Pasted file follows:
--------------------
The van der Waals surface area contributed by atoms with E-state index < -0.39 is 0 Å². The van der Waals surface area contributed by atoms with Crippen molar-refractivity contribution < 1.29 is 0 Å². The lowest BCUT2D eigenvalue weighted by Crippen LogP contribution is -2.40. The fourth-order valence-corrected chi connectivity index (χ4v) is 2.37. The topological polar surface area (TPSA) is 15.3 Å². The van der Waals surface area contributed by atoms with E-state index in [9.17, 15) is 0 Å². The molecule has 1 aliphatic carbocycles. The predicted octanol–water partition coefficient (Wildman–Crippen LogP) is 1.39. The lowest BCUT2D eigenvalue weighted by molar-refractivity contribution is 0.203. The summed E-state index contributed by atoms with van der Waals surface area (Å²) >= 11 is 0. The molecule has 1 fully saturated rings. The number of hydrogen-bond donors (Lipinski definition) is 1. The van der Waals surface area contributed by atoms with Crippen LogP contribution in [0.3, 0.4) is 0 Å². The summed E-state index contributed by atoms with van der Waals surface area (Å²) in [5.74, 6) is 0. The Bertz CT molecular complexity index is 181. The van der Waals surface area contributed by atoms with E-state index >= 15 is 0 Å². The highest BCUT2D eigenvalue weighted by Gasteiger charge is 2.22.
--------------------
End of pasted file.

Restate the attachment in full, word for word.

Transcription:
The van der Waals surface area contributed by atoms with E-state index < -0.39 is 0 Å². The van der Waals surface area contributed by atoms with Crippen molar-refractivity contribution < 1.29 is 0 Å². The lowest BCUT2D eigenvalue weighted by Crippen LogP contribution is -2.40. The fourth-order valence-corrected chi connectivity index (χ4v) is 2.37. The topological polar surface area (TPSA) is 15.3 Å². The van der Waals surface area contributed by atoms with E-state index in [9.17, 15) is 0 Å². The molecule has 1 aliphatic carbocycles. The predicted octanol–water partition coefficient (Wildman–Crippen LogP) is 1.39. The lowest BCUT2D eigenvalue weighted by molar-refractivity contribution is 0.203. The summed E-state index contributed by atoms with van der Waals surface area (Å²) >= 11 is 0. The molecule has 1 fully saturated rings. The number of hydrogen-bond donors (Lipinski definition) is 1. The van der Waals surface area contributed by atoms with Crippen LogP contribution in [0.3, 0.4) is 0 Å². The summed E-state index contributed by atoms with van der Waals surface area (Å²) in [5.74, 6) is 0. The Bertz CT molecular complexity index is 181. The van der Waals surface area contributed by atoms with E-state index >= 15 is 0 Å². The highest BCUT2D eigenvalue weighted by Gasteiger charge is 2.22.